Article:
The Irish Prison Service has confirmed that three babies were born to jailed mothers in Irish prisons last year.
In response to a Freedom of Information request, the Irish Prison Service (IPS) has confirmed that three babies were born to mothers imprisoned at the Dochas centre in the Mountjoy campus.
Like a plotline right out of the hit Netflix prison drama, Orange is the New Black, the three babies were born to mothers serving sentences and this contrasts with no babies born in 2012 and no further babies born to date to mothers in custody in 2014.
According to a spokesman for the prison service "there is a considerable level of support available for mothers and babies in the Dóchas Centre".
"Provisions are made to facilitate new mothers keeping their infants with them in custody so as not to disrupt early bonding," the spokesman said.
"Each mother and child are provided with their own single room with en-suite facilities in the mother-and-baby unit on their return to the Dóchas Centre after giving birth.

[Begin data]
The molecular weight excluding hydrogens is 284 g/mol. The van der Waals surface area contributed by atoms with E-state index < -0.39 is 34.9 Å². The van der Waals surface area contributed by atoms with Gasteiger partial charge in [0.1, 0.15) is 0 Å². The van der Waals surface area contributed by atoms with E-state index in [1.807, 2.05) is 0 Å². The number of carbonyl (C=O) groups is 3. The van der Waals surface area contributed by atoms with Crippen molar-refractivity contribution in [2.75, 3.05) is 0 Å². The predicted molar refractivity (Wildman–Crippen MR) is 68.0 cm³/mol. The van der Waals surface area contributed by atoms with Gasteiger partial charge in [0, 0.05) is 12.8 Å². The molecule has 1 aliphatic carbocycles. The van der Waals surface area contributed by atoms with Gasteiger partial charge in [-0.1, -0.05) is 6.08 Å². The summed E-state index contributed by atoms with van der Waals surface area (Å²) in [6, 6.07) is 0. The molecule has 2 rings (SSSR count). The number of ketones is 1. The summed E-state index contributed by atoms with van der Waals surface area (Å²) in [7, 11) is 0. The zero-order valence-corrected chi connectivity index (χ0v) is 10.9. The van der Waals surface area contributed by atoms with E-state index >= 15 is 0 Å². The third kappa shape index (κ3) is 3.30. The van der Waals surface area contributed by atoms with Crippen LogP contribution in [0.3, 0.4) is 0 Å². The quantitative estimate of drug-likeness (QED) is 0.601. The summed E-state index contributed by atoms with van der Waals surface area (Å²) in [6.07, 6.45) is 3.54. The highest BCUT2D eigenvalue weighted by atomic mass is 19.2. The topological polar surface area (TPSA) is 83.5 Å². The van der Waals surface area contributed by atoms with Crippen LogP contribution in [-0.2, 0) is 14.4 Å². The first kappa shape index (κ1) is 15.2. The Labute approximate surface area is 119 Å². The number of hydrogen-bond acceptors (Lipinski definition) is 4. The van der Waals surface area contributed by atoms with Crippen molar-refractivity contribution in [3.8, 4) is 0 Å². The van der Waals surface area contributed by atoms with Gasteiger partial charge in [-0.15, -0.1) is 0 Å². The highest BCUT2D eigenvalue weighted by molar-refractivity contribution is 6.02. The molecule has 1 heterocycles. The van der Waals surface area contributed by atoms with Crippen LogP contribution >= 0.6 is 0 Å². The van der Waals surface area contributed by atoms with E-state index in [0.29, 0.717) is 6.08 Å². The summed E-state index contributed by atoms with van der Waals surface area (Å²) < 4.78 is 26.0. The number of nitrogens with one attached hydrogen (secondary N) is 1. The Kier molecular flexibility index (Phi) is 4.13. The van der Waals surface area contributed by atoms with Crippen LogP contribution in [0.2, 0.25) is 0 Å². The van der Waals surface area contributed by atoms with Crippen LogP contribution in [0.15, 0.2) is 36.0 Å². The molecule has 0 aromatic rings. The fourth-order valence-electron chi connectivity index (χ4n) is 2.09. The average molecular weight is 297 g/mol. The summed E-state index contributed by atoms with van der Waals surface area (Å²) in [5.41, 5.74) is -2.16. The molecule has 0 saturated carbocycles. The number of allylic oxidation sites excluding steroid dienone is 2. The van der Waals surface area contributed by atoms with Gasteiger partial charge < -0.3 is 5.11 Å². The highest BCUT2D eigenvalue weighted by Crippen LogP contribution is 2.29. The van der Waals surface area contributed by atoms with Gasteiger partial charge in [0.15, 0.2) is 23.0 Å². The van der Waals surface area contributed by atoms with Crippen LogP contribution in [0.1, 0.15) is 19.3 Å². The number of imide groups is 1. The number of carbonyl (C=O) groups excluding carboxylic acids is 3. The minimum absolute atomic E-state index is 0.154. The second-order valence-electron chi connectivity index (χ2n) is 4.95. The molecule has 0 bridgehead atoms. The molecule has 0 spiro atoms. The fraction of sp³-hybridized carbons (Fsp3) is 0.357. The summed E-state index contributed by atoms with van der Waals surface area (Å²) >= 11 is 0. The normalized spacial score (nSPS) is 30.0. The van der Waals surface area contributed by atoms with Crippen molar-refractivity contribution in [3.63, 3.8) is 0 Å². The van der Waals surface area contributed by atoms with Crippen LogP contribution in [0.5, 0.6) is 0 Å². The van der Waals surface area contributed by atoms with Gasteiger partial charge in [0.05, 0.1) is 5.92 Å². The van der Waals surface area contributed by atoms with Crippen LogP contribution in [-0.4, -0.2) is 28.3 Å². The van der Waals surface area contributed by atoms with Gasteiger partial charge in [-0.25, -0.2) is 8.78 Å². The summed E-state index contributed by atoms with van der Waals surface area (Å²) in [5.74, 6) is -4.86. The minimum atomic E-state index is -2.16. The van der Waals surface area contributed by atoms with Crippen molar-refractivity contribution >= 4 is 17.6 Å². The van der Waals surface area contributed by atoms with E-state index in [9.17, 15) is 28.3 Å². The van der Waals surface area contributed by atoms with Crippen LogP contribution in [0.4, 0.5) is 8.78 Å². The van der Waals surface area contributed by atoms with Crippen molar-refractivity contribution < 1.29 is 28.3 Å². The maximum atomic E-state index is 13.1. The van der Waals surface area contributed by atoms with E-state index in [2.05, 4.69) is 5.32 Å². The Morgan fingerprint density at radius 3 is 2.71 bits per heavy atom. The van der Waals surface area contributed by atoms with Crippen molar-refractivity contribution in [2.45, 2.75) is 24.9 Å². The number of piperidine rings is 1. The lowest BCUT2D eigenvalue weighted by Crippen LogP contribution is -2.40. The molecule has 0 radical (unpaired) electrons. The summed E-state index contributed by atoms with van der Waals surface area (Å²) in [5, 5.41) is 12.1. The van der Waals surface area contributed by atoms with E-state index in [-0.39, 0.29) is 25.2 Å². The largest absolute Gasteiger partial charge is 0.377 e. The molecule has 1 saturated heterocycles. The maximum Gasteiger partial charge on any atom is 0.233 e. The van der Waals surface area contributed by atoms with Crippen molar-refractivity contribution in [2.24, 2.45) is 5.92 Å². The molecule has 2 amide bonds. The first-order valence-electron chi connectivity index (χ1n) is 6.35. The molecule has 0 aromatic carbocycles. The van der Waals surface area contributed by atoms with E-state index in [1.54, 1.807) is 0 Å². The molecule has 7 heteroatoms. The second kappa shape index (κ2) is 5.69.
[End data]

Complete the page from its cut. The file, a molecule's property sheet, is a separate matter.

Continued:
"Required items such as a cot, baby food, nappies etc. are also provided," he added,
Once the child in each instance reaches 12 months, the baby must then leave the prison leaving his/her mother behind in accordance with prison rules - this compares to the UK system where babies can remain with their mothers until there are 18-months-old.
The Dochas Centre, which has the capacity to house 105 female inmates, is the only prison in the country that has facilities for mothers and babies.
According to the prison service spokesman: "Procedures are in place to ensure the handover [of the baby] is done in as sensitive and as painless a manner as possible".
"Counselling is provided to the mother at all stages of the transition.
"Contact is also made with the social services in the carer's local area to monitor the care being provided to the child."